Speeding Validation of Disease Targets
News Feb 04, 2014
The National Institutes of Health, 10 biopharmaceutical companies and several nonprofit organizations today launched an unprecedented partnership to transform the current model for identifying and validating the most promising biological targets of disease for new diagnostics and drug development.
The Accelerating Medicines Partnership (AMP) aims to distinguish biological targets of disease most likely to respond to new therapies and characterize biological indicators of disease, known as biomarkers. Through the Foundation for the NIH (FNIH), AMP partners will invest more than $230 million over five years in the first projects, which focus on Alzheimer’s disease, type 2 diabetes, and the autoimmune disorders rheumatoid arthritis and systemic lupus erythematosus (lupus).
A critical and groundbreaking element of the partnership is the agreement that the data and analyses generated will be made publicly available to the broad biomedical community. The three- to five-year, milestone-driven pilot projects in these disease areas could set the stage for broadening AMP to other diseases and conditions.
“Patients and their caregivers are relying on science to find better and faster ways to detect and treat disease and improve their quality of life,” said NIH Director Francis S. Collins, M.D., Ph.D. “Currently, we are investing a great deal of money and time in avenues with high failure rates, while patients and their families wait. All sectors of the biomedical enterprise agree that new approaches are sorely needed.”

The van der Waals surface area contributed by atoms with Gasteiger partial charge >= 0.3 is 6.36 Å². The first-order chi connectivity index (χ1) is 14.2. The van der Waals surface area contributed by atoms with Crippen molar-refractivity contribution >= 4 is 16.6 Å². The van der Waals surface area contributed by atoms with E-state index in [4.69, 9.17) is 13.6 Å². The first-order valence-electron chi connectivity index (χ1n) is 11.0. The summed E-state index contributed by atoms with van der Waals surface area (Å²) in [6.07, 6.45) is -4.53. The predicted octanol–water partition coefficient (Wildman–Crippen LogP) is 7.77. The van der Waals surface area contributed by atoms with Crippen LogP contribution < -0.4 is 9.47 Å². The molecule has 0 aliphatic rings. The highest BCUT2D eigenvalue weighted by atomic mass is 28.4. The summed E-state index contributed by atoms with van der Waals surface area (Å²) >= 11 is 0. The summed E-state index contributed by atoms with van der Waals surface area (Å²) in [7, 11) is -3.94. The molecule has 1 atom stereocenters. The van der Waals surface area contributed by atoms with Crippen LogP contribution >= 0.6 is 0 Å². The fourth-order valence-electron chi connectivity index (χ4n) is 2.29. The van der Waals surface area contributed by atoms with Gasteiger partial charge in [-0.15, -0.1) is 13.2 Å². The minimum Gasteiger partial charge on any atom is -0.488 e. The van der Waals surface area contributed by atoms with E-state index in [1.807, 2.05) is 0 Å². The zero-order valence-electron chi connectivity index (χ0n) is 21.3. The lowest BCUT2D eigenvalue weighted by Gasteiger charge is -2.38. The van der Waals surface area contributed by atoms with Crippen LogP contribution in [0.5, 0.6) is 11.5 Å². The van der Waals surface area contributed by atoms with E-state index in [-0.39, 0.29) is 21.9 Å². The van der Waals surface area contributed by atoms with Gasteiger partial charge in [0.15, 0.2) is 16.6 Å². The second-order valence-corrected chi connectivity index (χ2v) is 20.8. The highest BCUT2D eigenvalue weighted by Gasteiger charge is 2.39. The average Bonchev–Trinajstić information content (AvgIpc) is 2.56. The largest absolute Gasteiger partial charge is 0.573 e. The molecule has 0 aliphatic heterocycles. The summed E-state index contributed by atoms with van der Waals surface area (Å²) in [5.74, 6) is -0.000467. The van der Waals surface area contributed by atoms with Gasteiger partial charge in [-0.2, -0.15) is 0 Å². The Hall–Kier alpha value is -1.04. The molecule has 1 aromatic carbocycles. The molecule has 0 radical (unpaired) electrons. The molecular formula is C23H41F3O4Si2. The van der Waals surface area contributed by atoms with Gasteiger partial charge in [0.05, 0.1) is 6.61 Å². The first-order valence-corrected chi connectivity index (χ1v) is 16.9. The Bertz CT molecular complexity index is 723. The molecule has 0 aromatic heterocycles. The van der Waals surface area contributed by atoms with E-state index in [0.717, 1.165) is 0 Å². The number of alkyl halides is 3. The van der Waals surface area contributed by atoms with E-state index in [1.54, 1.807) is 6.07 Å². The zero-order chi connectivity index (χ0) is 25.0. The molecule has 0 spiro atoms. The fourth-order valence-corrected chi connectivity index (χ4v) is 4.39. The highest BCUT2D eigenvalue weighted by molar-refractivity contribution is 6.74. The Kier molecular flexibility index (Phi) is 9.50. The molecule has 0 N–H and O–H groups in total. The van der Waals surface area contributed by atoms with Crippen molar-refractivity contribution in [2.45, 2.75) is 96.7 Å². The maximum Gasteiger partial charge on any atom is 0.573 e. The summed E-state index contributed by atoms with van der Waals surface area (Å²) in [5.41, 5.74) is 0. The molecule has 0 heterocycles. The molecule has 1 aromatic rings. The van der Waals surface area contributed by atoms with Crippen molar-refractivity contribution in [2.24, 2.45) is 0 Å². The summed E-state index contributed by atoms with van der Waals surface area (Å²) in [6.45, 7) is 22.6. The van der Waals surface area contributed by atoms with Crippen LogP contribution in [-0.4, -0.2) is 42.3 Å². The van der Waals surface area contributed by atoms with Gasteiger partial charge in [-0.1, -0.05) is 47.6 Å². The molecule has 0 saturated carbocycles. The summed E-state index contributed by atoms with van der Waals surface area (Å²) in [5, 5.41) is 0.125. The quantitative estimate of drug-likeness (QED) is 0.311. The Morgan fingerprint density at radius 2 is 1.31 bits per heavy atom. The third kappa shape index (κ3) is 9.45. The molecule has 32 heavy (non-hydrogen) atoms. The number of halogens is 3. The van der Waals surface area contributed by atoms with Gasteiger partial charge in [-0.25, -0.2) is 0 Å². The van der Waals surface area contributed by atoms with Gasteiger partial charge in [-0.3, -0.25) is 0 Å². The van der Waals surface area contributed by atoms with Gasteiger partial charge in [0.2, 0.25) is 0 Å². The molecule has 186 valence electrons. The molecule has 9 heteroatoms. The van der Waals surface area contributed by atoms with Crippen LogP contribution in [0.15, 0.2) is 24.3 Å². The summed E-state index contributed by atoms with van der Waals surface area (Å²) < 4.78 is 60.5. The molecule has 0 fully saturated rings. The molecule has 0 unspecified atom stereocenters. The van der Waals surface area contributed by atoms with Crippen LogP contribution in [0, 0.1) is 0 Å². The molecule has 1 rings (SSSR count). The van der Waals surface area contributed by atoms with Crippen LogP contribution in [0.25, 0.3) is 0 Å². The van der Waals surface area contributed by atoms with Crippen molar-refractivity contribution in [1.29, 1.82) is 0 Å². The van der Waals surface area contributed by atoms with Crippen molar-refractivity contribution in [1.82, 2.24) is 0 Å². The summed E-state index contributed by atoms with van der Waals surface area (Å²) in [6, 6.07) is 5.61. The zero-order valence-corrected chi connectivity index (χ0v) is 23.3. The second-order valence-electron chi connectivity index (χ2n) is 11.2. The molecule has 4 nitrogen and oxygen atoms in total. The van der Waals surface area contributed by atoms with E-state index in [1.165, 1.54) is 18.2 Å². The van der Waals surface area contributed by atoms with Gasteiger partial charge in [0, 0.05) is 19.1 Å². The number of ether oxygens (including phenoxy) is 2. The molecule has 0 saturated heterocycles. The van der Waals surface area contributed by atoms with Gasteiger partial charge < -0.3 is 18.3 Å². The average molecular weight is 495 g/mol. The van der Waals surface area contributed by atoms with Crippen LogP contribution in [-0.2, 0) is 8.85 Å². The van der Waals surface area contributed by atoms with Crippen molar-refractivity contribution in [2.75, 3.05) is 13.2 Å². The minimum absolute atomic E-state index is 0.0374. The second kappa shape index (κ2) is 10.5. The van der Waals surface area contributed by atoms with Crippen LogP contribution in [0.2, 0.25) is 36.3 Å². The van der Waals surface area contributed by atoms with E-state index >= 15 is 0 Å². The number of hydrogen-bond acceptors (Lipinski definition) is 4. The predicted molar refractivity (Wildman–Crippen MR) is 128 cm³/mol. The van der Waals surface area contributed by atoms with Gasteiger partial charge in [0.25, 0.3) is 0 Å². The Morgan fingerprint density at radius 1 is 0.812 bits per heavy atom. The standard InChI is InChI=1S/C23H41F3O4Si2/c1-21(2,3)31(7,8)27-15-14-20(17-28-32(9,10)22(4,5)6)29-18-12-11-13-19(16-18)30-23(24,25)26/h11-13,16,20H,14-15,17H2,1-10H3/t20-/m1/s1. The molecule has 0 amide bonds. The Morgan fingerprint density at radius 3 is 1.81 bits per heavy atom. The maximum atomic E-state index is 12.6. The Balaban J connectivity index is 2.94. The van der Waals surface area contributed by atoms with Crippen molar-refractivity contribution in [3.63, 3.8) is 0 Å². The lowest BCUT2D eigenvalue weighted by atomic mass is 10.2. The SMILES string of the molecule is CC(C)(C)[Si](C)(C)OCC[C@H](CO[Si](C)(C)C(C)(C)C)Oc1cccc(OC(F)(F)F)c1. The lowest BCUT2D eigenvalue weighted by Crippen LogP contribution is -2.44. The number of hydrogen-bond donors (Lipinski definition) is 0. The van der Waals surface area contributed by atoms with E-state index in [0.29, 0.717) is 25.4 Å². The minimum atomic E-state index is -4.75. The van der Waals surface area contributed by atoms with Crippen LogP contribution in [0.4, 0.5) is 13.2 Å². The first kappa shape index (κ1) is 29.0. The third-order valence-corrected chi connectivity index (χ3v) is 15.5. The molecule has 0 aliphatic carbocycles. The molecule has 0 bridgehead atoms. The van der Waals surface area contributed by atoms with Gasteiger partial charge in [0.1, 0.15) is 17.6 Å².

“The good news is that recent dramatic advances in basic research are opening new windows of opportunity for therapeutics,” continued Dr. Collins. “But this challenge is beyond the scope of any one of us and it’s time to work together in new ways to increase our collective odds of success. We believe this partnership is an important first step and represents the most sweeping effort to date to tackle this vital issue.”
As a result of technological revolutions in genomics, imaging, and more, researchers have been able to identify many changes in genes, proteins, and other molecules that predispose to disease and influence disease progression. While researchers have identified thousands of such biological changes that hold promise as biomarkers and drug targets, only a small number have been pursued. Choosing the wrong target can result in failures late in the development process, costing time, money, and ultimately, lives. Currently, developing a drug from early discovery through U.S. Food and Drug Administration approval takes well over a decade and has a failure rate of more than 95 percent. As a consequence, each success costs more than $1 billion.
“The AMP rallies scientific key players of the innovation ecosystem in a more unified way to address one of the key challenges to Biopharma drug discovery and development,” said Mikael Dolsten, M.D., Ph.D., President of Worldwide Research and Development at Pfizer. “This type of novel collaboration will leverage the strengths of both industry and NIH to ensure we expedite translation of scientific knowledge into next generation therapies to address the urgent needs of Alzheimer’s, diabetes and RA/lupus patients.”